By Susannah Whitman
You don’t have to head to New York to see Broadway Bound—you just need to make the short drive to the Egyptian Theatre in Park City, where the Neil Simon Festival is putting on a brilliant production. The Neil Simon Festival happens annually in Cedar City, but luckily for us here in northern Utah, they’re doing a short run of one of their productions at the Egyptian.
Broadway Bound is the third and final chapter in the “Eugene Trilogy,” Neil Simon’s semi-autobiographical series of plays. But you don’t need to have seen Brighton Beach Memoirs or Biloxi Blues to appreciate Broadway Bound. It stands on its own two feet. Adult brothers Eugene (Trevor Messenger) and Stan (Christopher Whiteside) live at home with their no-nonsense mother Kate (Kirsten Sham), their mostly absent father Jack (Peter Sham), and their curmudgeonly grandfather Ben (Richard Bugg.) Kate’s sister Blanche (Alyson King), now married to a rich garment district tycoon, makes an occasional visit out to the old family home. Eugene and Stan hate their day jobs and have dreams of being a comedy writing team, so when they get a chance to “audition” their work at a CBS radio show, they throw themselves into the task. But while Eugene and Stan’s comedy careers are taking off, their family is falling apart around them. It’s a self-aware little play—Eugene often turns and addresses the audience directly, commenting on what’s happening onstage. The script has all of the zippy dialogue you’d expect from a Neil Simon play, which helps to soften some of the heartbreak of the story, creating a poignant and moving show.
Bugg is a delightful, elderly grump as Grandpa Ben, and his timing is impeccable in both humorous and serious moments. Neil Simon’s work demands a sort of rhythmic dance through the dialogue, and Bugg hit all the right notes. King is an elegant Blanche, who has learned to hide her blue collar ways under white collar (or mink collar, as the case may be) clothes. Her refinement slowly crumbles away in her scenes with Bugg, as she becomes more vulnerable and angry. Peter Sham is a deeply sympathetic Jack, who has spent his entire life making sacrifices for a family and a life that have not fulfilled him. Peter Sham’s performance is moving and honest, especially in his moments of hurt and anger. Whiteside is wonderful as the slightly neurotic Stan, and his quirks and worries endeared him to us as the audience.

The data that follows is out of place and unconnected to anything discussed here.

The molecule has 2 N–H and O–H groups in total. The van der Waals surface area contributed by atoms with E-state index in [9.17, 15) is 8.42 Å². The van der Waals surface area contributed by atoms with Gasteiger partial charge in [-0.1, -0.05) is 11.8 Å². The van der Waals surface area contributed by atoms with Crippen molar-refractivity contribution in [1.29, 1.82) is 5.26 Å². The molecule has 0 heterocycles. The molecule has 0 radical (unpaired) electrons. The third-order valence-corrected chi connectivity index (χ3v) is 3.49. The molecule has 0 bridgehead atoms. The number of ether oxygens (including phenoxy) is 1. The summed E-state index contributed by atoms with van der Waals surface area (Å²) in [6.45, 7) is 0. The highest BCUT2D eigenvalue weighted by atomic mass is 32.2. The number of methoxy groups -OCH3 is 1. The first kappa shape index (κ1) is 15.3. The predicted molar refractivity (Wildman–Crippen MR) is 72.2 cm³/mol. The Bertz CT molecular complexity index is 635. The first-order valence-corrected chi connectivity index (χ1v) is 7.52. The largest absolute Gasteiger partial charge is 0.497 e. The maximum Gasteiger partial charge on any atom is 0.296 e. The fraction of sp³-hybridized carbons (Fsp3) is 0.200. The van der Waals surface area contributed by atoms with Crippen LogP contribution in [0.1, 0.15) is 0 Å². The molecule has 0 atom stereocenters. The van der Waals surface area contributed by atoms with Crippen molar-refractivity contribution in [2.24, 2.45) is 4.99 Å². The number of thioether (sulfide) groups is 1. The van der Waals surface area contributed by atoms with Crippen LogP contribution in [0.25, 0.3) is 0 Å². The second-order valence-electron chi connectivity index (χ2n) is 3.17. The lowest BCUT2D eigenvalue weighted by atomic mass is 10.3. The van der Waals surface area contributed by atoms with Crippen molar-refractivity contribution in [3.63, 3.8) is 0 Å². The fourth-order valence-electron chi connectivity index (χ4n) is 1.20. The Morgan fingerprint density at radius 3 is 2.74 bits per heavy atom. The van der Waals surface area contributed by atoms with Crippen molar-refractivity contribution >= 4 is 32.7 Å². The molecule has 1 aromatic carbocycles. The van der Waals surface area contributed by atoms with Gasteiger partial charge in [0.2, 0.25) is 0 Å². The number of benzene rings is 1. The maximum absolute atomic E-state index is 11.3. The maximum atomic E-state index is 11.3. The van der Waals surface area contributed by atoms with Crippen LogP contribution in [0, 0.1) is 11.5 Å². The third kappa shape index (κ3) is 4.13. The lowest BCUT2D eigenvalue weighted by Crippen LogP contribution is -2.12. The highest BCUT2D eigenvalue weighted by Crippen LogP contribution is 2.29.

Truly stand out performances come from Messenger and Kirsten Sham. Messenger is charismatic, funny, and confident as the narrator Eugene. He truly connects with both his fellow actors and the audience. He makes strong and effective choices, and while he’s a strong comedic actor, his work is deeply moving in his more serious scenes. Kirsten Sham’s rough, matter-of-fact manner as the matriarch of the Jerome household is a formidable force. As the play goes on, we slowly see her become more and more vulnerable, which makes her tough exterior all the more dimensional. The scene in the second act, in which she tells the story of dancing at the Primrose is the equivalent of a musical theatre showstopper. Kirsten Sham truly shone in those moments.
The technical elements of the show are simple. The set designed by Randy Lawrence Seely had nice levels, and its warm colors create the sense of a working class home. It’s not too shabby, but it’s clear that everything in the rooms had to be worked for. Lighting design by Rebekah Bugg created effective shifts for when Eugene broke the 4th wall. Costumes by Jen Bach were perfect for the time period, and Kate’s elegant dress in Act II is so good that it should have its own bio.
When you arrive at the Egyptian, plan to spend a few minutes (and a few dollars) on parking. There’s a lot to see and do in Park City, and historic downtown is usually pretty busy, so plan ahead. This show only has a very short run in this neck of the woods, so hurry and catch this stunning production before it closes. I’m notoriously stingy about giving standing ovations, but I leapt to my feet at the end of this show.
The Neil Simon Festival presents Broadway Bound by Neil Simon Egyptian Theatre, 328 Main Street, Park City UT 84060 August 18 – 20 8:00 PM TICKETS: Wednesday & Thursday $15 House / $19 Front-of-House / $25 Cabaret
Friday – Sunday: $19 House / $23 Front-of-House / $29 Cabaret Contact: 435.649.9371 firstname.lastname@example.org